Country diary: ‘Eat me,’ says the rose. ‘No, eat me,’ says the hawthorn
There is a battle of the reds going on at either end of the cattle gate. To the left, a rose bush, leaning on an elder. Its ordinarily slim hips are an eye-popping scarlet and unusually plump. To the right, a hawthorn, its darker berries swollen from the standard petits pois size to that of garden peas.
This year, nature weathered a wet winter, a spring of perpetual sunshine and sustaining showers through summer to produce a supersized harvest. Other than elder, I do not think any fruiting tree or bush has had a better year here. Our shrunken horizons make me wonder in ignorance if the rest of the country is sharing the greatest glut in memory.
The softer, earlier fruit – blackberries and damsons – have their bounty preserved in our bottles, jars and crammed freezer. It looks as if whole apple carts were upset under every crab tree, for they lie bruised and blemished, two or three thick on the ground. The blackthorn is still all blue-black, with not much thorn on view.
Ivy, the last to fruit, is only now ending its long flowering season, with dense clusters of green beads promising a late winter bonanza of black berries.
Such was the productivity of the ivy’s nectaries that they held swarms of wasps in buzzing attendance through late summer, leaving our picnic table virtually untroubled. I thought the ivy blossom smelt a bit rank, but it was evidently more appealing than anything we could cook up.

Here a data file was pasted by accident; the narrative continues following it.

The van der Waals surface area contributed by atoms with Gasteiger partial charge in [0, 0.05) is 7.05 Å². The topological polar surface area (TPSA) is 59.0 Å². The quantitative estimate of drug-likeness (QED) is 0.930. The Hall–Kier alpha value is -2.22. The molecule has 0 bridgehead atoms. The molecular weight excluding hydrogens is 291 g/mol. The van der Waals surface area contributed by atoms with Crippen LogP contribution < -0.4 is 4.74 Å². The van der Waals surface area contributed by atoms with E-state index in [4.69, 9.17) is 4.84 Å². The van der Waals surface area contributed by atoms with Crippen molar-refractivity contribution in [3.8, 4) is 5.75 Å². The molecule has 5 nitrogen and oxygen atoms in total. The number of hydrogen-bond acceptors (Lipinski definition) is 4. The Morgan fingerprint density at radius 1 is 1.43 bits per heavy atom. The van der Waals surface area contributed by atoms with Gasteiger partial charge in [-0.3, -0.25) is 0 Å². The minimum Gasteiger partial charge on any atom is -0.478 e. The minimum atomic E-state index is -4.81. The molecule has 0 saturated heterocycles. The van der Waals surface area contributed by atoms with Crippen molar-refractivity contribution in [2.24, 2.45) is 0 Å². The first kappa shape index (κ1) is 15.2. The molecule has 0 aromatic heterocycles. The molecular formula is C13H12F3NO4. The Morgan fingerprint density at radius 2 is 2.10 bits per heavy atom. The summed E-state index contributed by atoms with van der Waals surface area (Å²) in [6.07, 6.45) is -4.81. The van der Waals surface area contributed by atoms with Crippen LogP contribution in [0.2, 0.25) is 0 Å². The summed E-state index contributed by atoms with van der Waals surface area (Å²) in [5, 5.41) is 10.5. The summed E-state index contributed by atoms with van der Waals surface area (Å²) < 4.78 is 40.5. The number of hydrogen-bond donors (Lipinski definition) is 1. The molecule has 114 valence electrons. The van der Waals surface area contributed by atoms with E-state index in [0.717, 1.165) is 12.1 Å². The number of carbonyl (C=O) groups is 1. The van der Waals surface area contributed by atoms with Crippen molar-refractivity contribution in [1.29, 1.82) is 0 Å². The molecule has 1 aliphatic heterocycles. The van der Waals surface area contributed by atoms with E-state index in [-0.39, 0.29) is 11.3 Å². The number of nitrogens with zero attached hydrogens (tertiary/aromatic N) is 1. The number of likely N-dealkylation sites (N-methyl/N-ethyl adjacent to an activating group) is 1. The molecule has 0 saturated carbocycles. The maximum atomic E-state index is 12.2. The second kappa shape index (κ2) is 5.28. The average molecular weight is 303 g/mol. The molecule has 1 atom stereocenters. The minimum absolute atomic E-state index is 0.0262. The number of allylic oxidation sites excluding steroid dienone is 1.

The rose and hawthorn, two plants that put out a spring display in pink and white for pollination rights in the spring, would appear to be in an autumn “Eat me”, “No, eat me” competition. A blackbird on the other side of the gate is working its way through the back of one of the bushes.
The bigger rosehips – full of body, glossy-coated and shining under a blue sky – are irresistible. The smaller hawthorn berries are dull, matt and partly obscured by still green leaves. But the haws are winning the feeding race. I reach out and press a hip between thumb and forefinger. It resists. The time will come when it softens and satisfies. But not yet, and the birds know it.